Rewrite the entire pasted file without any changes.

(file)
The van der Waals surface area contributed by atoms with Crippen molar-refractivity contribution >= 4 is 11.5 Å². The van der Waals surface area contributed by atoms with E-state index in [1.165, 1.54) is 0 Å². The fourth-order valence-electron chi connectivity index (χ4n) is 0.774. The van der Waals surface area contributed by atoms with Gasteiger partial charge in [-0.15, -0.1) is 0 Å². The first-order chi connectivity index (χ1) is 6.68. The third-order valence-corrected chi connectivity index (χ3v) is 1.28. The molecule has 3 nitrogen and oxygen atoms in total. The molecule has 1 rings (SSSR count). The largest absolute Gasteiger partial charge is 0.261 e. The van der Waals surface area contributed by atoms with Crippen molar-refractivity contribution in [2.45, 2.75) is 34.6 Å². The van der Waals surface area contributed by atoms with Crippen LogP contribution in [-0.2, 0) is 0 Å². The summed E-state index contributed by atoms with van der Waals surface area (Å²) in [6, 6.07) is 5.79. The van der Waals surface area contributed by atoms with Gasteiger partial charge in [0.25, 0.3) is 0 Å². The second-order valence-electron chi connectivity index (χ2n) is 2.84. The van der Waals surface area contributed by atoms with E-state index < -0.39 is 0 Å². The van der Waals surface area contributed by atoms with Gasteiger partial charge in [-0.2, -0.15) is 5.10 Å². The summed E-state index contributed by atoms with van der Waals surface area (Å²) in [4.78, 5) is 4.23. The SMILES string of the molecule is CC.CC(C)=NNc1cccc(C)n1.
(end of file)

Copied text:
The van der Waals surface area contributed by atoms with Crippen molar-refractivity contribution >= 4 is 11.5 Å². The van der Waals surface area contributed by atoms with E-state index in [1.165, 1.54) is 0 Å². The fourth-order valence-electron chi connectivity index (χ4n) is 0.774. The van der Waals surface area contributed by atoms with Gasteiger partial charge in [-0.15, -0.1) is 0 Å². The first-order chi connectivity index (χ1) is 6.68. The third-order valence-corrected chi connectivity index (χ3v) is 1.28. The molecule has 3 nitrogen and oxygen atoms in total. The molecule has 1 rings (SSSR count). The largest absolute Gasteiger partial charge is 0.261 e. The van der Waals surface area contributed by atoms with Crippen molar-refractivity contribution in [2.45, 2.75) is 34.6 Å². The van der Waals surface area contributed by atoms with Crippen LogP contribution in [-0.2, 0) is 0 Å². The summed E-state index contributed by atoms with van der Waals surface area (Å²) in [6, 6.07) is 5.79. The van der Waals surface area contributed by atoms with Gasteiger partial charge in [0.25, 0.3) is 0 Å². The second-order valence-electron chi connectivity index (χ2n) is 2.84. The van der Waals surface area contributed by atoms with E-state index < -0.39 is 0 Å². The van der Waals surface area contributed by atoms with Gasteiger partial charge in [-0.2, -0.15) is 5.10 Å². The summed E-state index contributed by atoms with van der Waals surface area (Å²) in [4.78, 5) is 4.23. The SMILES string of the molecule is CC.CC(C)=NNc1cccc(C)n1.